Over the last few months, Google revealed just how important machine learning is to its future. In October, along with its Q4 earnings, Google announced further investment into machine learning – suggesting that it would be essential to informing the forthcoming direction of the business and its services. Following this, the company also announced that the software in its new machine learning system, TensorFlow, is going to use open-source code.
Machine learning isn’t just a major focus for Google, other Internet giants including Microsoft, IBM and Facebook are also heavily invested. Yet, more interestingly, this approach is beginning to be echoed by offline-companies too. Automobile manufacturer Toyota recently announced its interest in machine learning – suggesting that it is fast becoming a trend that CIOs in all industries will have to start paying closer attention to, or risk being left behind.
So what is machine learning? Machine learning is the next step in the big data evolution. It uses intelligent, computer-generated algorithms to examine data and determine hundreds of thousands – if not more – hypotheses and their potential results to predict, recommend and eventually make automated decisions. Working from a company’s existing data, it can identify the next best action in any scenario, while actively learning from the outcomes to ensure continued success - be it to develop new or to improve existing services or processes.
For companies like Google and Microsoft, machine learning has always been, and will remain, a critical part of its core business. Many of the algorithms and machine learning technologies were born out of and perfected by the same Internet giants now pledging further investment. Due to these businesses fundamentally relying on identifying correlations in datasets and extracting value from data, these companies were some of the first to train, test and develop such algorithms, and gather real-time feedback.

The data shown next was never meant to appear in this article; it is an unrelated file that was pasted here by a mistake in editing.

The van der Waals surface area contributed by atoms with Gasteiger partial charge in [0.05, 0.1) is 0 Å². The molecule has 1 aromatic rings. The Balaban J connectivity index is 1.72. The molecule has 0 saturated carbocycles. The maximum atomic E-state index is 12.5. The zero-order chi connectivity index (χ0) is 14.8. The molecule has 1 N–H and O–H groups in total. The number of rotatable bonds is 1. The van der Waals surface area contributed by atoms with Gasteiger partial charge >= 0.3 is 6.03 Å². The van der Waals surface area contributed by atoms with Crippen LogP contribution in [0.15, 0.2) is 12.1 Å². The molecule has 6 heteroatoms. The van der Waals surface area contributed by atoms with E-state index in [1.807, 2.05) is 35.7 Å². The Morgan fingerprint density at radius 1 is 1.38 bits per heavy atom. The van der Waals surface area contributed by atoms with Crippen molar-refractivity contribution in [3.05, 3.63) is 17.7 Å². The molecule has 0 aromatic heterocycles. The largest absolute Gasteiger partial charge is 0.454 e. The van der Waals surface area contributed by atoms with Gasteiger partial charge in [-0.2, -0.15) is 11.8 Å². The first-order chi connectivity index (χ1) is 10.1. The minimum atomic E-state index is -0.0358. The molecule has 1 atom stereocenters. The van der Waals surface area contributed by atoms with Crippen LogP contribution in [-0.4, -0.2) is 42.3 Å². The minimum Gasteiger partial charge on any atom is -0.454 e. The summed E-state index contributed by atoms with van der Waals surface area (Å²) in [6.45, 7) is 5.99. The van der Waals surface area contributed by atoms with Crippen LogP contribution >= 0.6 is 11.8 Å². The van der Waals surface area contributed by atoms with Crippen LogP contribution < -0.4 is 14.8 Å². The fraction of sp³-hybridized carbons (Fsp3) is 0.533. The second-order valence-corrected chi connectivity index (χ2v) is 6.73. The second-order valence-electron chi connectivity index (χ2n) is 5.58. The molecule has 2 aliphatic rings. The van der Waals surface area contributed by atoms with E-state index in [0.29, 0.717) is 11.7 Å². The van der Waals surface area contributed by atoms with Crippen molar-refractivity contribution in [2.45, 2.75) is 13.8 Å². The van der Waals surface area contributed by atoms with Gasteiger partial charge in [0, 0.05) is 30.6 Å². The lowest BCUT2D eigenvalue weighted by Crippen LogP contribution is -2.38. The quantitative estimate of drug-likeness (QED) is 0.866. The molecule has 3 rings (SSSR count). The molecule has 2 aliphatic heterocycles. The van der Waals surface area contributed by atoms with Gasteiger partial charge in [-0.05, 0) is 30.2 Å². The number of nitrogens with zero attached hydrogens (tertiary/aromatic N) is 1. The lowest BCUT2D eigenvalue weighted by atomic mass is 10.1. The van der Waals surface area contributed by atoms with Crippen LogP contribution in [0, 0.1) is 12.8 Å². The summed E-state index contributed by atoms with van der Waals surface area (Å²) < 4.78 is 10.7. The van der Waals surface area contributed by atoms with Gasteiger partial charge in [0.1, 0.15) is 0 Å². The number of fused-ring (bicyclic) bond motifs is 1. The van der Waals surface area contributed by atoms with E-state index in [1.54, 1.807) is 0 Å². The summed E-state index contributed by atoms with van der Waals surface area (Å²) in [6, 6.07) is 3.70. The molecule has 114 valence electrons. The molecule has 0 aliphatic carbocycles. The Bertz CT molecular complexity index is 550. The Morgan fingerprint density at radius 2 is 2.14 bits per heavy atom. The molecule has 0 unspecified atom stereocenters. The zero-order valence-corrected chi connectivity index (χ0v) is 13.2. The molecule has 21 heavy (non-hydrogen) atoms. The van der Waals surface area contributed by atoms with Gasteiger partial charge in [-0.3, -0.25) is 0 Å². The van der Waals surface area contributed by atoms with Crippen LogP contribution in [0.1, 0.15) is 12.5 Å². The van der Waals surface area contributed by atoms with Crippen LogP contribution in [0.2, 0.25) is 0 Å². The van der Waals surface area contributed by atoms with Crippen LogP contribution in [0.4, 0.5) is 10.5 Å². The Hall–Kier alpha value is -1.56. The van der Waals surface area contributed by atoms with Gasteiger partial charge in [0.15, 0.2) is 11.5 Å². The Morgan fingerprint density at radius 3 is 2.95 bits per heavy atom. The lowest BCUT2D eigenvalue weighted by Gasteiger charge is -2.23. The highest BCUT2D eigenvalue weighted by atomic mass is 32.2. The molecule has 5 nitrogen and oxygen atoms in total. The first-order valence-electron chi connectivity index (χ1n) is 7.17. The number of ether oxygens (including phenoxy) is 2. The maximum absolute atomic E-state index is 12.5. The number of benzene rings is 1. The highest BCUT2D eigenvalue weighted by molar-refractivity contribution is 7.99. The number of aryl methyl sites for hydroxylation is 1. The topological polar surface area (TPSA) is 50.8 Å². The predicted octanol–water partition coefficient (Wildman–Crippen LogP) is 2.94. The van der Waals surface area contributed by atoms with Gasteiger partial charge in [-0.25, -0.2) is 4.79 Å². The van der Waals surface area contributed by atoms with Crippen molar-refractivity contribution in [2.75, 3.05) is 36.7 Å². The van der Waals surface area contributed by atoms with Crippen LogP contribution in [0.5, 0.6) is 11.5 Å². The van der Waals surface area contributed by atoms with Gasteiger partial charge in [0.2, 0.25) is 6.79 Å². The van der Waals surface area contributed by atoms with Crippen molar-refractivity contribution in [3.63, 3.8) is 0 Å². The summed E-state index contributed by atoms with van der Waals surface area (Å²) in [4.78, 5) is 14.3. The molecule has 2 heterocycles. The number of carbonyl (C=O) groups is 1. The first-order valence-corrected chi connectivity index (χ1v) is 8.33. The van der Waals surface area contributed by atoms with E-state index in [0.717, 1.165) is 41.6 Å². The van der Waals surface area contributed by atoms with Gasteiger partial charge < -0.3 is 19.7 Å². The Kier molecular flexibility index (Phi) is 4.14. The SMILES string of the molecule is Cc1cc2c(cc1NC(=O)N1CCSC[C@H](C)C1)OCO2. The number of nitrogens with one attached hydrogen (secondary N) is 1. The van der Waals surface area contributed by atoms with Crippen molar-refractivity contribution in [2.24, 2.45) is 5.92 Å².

But now with the explosion of big data from and within all areas of business, companies are entering a new industrial revolution. And it is no longer just the Internet giants that are looking to machine learning to take advantage.
More than big data
Big data is now a major focus within the enterprise. In a recent survey of IT and business leaders by Gartner, 75 per cent of companies said they were investing or planning to invest in big data within the next two years.
Yet while the big data hype promises plenty - enhancing the customer experience, streamlining existing processes, and reducing costs - more often than not, these projects just bring disappointment; a lot of investment and not a very convincing ROI.
Sure, data is an important asset; but what is more important is how it is actually being used.
Unfortunately the current analytics methods being used by the typical enterprise are underutilising the vast amounts of data being generated. Companies are still analysing existing datasets – sometimes even manually - only to then use the information to support human decision-making.
Whether guided by data analysis or not, human decision-making is unavoidably prone to inherent bias based on experience or preferences, and is naturally slower than machines. Unlike machines, humans are limited in their ability to make sense of complex datasets from multiple sources, identifying relationships between data points and in producing hypotheses. In effect, individual decisions are made based on simplifications and generalised visualisations of massive amounts of intricate, interrelated data, obscuring the data’s true value.